“A lot of my work has undertones of female sexuality and ritual, because photography was a place where it was okay to explore those things,” says Tabitha Barnard, the oldest of four sisters raised in a close-knit, religious community in rural Maine. “In photographing my sisters, and in trying to find a private place to do that, we kind of found this escape. I could always just tell my parents it was make-believe.”
Barnard has just won the 2018 Gomma Grant with this work, which she’s titled the Cult of Womanhood. Second prize went to Vladimir Vasilev with Nocte Intempesta, which was shot at night in a small city in Normandy, France. Fatima Abreu Ferreira took Third prize with How to disappear completely, “a work of struggle, obsession and complete hallucination” shot over two years in the photographer’s home town. Yorgos Yatromanolakis, meanwhile, won an Honourable mention for The Splitting of the Chrysalis & the Slow Unfolding of the Wings, which was also shot back home in the Greek island of Crete.
Our pick of the key stories from the past week, including details of Photo London 2019, an interview with Don McCullin, an interview with photobook specialist Manfred Heiting, and several emerging photographers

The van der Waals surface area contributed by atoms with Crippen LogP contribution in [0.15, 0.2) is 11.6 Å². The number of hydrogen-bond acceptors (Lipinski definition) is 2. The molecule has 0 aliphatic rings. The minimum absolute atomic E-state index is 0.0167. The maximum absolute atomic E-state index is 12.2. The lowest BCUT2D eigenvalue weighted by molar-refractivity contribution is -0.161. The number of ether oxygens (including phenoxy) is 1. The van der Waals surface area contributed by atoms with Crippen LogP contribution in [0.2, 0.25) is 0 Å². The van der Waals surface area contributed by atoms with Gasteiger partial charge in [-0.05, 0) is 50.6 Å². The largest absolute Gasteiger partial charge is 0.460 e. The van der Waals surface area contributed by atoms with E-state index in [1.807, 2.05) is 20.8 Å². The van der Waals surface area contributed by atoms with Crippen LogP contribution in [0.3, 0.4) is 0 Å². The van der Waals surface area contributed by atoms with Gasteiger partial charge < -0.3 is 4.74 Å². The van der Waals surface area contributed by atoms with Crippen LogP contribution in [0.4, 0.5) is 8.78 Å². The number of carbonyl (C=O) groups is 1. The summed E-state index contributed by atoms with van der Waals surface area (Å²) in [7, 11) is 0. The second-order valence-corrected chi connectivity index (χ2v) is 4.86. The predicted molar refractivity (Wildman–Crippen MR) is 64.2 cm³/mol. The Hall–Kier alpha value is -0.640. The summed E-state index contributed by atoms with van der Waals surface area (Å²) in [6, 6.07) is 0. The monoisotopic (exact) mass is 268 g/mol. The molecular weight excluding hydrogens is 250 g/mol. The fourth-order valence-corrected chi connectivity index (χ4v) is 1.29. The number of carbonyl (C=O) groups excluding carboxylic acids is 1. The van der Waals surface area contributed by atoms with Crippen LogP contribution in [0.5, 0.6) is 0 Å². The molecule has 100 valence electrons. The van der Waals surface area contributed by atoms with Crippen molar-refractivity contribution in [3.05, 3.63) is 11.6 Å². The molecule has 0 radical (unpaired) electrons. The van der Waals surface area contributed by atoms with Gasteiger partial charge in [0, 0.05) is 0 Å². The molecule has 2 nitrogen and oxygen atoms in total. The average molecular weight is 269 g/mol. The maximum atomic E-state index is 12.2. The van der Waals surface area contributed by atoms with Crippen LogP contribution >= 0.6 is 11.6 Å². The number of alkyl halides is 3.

42 shortlisted photographers have been announced for The Gomma Photography Grant – a prize for emerging image-makers
With its roots in New York ghetto subculture, modern graffiti has long been viewed as an outsider art associated with law-breaking youths. Over the years the graffiti community has become increasingly international, yet a life lived outside of the law is far less romantic than it sounds. Italian-born Valerio Polici started documenting members of the graffiti movement two years ago. “I was in a subway station in Lisbon and noticed a group of guys who were changing their clothes and covering their faces while hiding from surveillance cameras. They walked along the platform and entered the tunnel. My first reaction was a mixture of adrenaline and curiosity; then I saw their bags were full of spray cans. I spotted security guards running towards the tunnel so I told the lookout. Before long I began hanging out with them and photographing their missions.” Following the graffiti writers across Europe to South America, Polici became part of their cocoon-like community, documenting their every move. “Living, running, sleeping together, I found myself in the weirdest places and situations,” …